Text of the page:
D-Day 70th Anniversary


Starting tomorrow a series of events in the United Kingdom and France will commemorate the 70th anniversary of D-Day and next week will see at least 650 veterans journey to the beaches of Normandy in another commemorative event.

The United Kingdom Ministry of Defence said thousands of people, including Queen Elizabeth and members of the Royal Family, will take part and pay their respects to the allied troops who fought for the liberation of Europe from Nazi occupation in the Second World War.

On June 6, 1944, about 4 300 Allied soldiers died in what was the largest ever amphibian invasion ever launched.

Across the two days the events will be supported by more than 1 700 personnel from the Royal Navy, British Army and Royal Air Force through displays such as a parachute descent and a flotilla of ships crossing the English Channel.

Major General Tim Radford, General Office Commanding Force Troops Command, said: “Every serving regular and reserve member of today’s armed forces recognises the bravery, commitment and sacrifice of all Allied personnel who took part in the decisive actions of D-Day and the Normandy campaign.
“These commemorations are first and foremost about the veterans, remembering the sacrifices that were made and celebrating all that was achieved.”

Events set down for Portsmouth in the United Kingdom on Thursday include a drumhead service and an amphibious landing on Southsea Beach by the Royal Marines launching from HMS Bulwark. A display by the Royal Air Force Red Arrows aerobatic team will precede the departure of Royal Navy and Allied nations’ ships transiting the English Channel to the Normandy coast with HMS Bulwark in the lead.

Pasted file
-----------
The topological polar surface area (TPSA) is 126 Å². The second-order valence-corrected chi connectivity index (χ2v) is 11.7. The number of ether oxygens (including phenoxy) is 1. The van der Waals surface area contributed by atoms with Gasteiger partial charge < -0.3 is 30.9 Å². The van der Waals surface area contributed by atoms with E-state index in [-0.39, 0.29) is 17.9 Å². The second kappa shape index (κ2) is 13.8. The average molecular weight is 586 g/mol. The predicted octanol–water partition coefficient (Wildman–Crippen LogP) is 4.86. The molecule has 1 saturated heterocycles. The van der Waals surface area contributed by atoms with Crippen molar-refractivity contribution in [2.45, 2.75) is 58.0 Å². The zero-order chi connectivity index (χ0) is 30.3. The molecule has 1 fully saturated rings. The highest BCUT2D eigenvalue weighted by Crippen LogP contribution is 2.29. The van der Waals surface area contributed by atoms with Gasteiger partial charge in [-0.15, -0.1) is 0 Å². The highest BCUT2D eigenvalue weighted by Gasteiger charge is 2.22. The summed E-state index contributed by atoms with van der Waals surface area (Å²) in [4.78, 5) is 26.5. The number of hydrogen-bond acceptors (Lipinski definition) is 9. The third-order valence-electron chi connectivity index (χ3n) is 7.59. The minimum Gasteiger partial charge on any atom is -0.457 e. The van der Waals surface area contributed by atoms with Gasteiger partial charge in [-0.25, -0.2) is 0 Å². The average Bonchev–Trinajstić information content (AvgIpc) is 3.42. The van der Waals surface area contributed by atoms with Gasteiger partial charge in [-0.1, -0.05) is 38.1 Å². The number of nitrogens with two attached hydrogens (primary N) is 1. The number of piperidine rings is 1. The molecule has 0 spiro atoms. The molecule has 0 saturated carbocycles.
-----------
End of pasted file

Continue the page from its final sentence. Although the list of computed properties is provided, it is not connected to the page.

Events in France’s Normandy region include commemorations at Pegasus Bridge and the Pegasus Bridge Museum to commemorate the landings by 6th Airborne Division troops on the night of June 5/6, 1944; laying of wreaths at the Oxfordshire and Buckinghamshire Light Infantry Memorial and at a statue of Brigadier James Hill, commander of 3rd Parachute Brigade; a midnight vigil will take place to mark the moment gliders landed to capture Pegasus Bridge; a commemorative parachute descent at Ranville, with more than 300 soldiers accompanied by 89-year-old D-Day veteran Jock Hutton, and a flypast by the Battle of Britain Memorial Flight as well as a memorial service at the Royal Artillery Memorial at La Brèche.

On Friday there will be a UK-French service of remembrance organised by the Royal British Legion at Bayeux Cathedral; a UK-French service of remembrance at the Commonwealth War Graves Commission Cemetery in Bayeux; an international event organised by the French government at Sword Beach, Ouistreham and a parade of veterans, a drumhead service and laying of wreaths at Arromanches-les-Bains.